“We couldn’t be more proud of what our law school faculty, staff, and students have achieved during the School of Law’s first few years as part of Texas A&M,” said Texas A&M University President Michael K. Young. “With the university’s support and Bobby Ahdieh’s vision, scholarly reputation and administrative experience, we are well-positioned to accelerate the law school’s progress even more in the years to come.”

As dean, Ahdieh will oversee all academic and operational affairs of the law school, and will report to Texas A&M Provost and Executive Vice President Carol Fierke, who in announcing his appointment, emphasized Ahdieh’s achievements as a leader in the field of legal education, his significant administrative experience as vice dean and associate dean of faculty at Emory University, and the strength of his scholarly credentials. In particular, she highlighted his record of success in a variety of critical areas, including admissions, alumni relations, career development, faculty appointments and development, interdisciplinary initiatives, and the development of non-JD degree programs during his tenure at Emory.

Ahdieh holds a Bachelor of Arts from Princeton University’s Woodrow Wilson School of Public and International Affairs and a Juris Doctor from Yale Law School. He served as law clerk to Judge James R. Browning of the U.S. Court of Appeals for the Ninth Circuit before his selection for the Attorney General’s Honors Program of the Civil Division of the U.S. Department of Justice.

His scholarly interests revolve around questions of regulatory and institutional design, especially in the business and financial arena. In addition to a monograph on legal transition in the former Soviet Union, published while he was still in law school, Ahdieh’s work has appeared in leading journals including the NYU Law Review, the Michigan Law Review, the Minnesota Law Review, the Boston University Law Review, and the Southern California Law Review.

TAMU Law buildingfrontIn accepting the position, Ahdieh reflected on the significant potential of the law school, saying, “I believe no law school in the country has traveled further, in so short a time. Nor does any have more upside potential, going forward.”

Among the key priorities for the School of Law in the coming years, say university officials, will be continuing to build a world-class faculty and ensuring that faculty have the resources necessary to produce research of consequence and significance; extending the audience for a Texas A&M legal education beyond students seeking a three-year J.D., including through new and expanded non-J.D. programs; and enhancing the scope of the law school’s external engagement through active outreach to the community, graduates, and colleagues in legal academia – an effort that will require the active participation of faculty and staff.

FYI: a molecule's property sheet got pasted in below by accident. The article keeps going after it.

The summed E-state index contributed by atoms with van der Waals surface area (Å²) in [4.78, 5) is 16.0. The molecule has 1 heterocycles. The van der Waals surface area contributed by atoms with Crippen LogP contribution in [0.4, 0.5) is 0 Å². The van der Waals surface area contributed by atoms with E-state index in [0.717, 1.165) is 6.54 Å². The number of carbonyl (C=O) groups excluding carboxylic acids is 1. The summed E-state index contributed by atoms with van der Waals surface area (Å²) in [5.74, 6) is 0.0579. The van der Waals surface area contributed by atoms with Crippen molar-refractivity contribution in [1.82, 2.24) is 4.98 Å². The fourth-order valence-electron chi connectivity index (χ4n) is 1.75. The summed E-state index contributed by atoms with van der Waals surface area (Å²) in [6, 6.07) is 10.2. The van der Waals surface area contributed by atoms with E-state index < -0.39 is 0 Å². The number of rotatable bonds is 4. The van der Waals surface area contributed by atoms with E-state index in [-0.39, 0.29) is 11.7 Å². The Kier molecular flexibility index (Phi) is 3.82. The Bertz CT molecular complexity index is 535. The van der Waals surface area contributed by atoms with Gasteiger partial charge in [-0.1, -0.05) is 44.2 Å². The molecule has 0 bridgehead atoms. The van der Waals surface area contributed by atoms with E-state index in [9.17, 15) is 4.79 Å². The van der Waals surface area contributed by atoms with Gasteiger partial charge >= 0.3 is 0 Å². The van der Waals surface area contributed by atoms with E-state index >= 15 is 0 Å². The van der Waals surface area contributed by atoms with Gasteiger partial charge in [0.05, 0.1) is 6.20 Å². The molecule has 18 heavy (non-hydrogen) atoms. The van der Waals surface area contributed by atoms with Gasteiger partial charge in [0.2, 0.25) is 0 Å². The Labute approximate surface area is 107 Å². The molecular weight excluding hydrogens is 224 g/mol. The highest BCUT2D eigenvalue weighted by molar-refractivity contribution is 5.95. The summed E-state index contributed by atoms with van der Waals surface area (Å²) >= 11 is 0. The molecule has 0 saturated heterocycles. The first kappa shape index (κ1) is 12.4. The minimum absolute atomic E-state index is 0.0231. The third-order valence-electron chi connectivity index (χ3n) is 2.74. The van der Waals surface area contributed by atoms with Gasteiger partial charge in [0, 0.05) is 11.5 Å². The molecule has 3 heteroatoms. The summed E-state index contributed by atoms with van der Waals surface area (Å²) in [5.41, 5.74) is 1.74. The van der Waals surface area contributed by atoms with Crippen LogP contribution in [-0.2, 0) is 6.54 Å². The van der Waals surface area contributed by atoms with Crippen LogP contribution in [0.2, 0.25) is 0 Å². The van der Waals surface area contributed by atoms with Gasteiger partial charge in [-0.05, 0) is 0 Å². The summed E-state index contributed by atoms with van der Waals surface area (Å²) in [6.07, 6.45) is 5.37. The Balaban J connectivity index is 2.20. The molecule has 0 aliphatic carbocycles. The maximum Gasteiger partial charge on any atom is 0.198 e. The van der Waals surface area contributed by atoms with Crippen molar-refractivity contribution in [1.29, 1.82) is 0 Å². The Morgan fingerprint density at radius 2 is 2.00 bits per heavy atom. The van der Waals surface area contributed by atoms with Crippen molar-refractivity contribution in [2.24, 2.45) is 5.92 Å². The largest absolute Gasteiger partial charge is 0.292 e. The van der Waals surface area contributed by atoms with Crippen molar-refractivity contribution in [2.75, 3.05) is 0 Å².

Continued investment in faculty excellence and in the recruitment of great students, systematic efforts to increase awareness of the school’s achievements, a focused fundraising campaign, and employer outreach targeted to improving the quantity and quality of placement opportunities available to students around Texas, the United States, and around the world are particular initiatives Ahdieh says he plans to undertake upon taking up the deanship on July 15.

Young and Fierke acknowledged the work of the Search Advisory Committee and thanked Professor Thomas W. Mitchell for his invaluable service as interim dean over the last year.

About Texas A&M University

Texas A&M, established in 1876 as the first public university in Texas, is one of the nation’s largest universities with more than 66,000 students and more than 440,000 living alumni residing in over 150 countries around the world. A tier-one university, Texas A&M holds the rare triple land-, sea- and space-grant designation. Research conducted at Texas A&M represented annual expenditures of more than $905.4 million in fiscal year 2017. Texas A&M’s research creates new knowledge that provides basic, fundamental and applied contributions resulting, in many cases, in economic benefits to the state, nation and world. The school’s Lead by Example campaign is a comprehensive effort to raise $4 billion by the year 2020, making it the largest higher education campaign in Texas history and the second largest conducted nationally by a public university. Aggies are known for their deep commitment to the success of each other and a strong desire to serve.

###

Media Contact:  Kelly Brown, kelly.brown@tamu.edu.

June 21, 2018 in Law Schools | Permalink

Return of the Weekly Top Ten! Contracts & Commercial Law Downloads for June 21, 2018

Top10 Storm Troopers

After a thoroughly unplanned hiatus for early 2018, the Weekly Top Ten SSRN Downloads List returns to ContractsProf Blog.  Hot topics include smart contracts, forum selection, and good faith. Enjoy!

 

Top SSRN Downloads For:

Contracts & Commercial Law eJournal

Recent Top Papers (60 days)

As of: 22 Apr 2018 - 21 Jun 2018
Rank Paper Downloads
1.

Data Pollution

University of Chicago Law School
151
2.

Legal Engineering on the Blockchain: 'Smart Contracts' as Legal Conduct

Swinburne University of Technology - Swinburne Law School and University of Melbourne, Law School
138
3.

The Stakes of Smart Contracts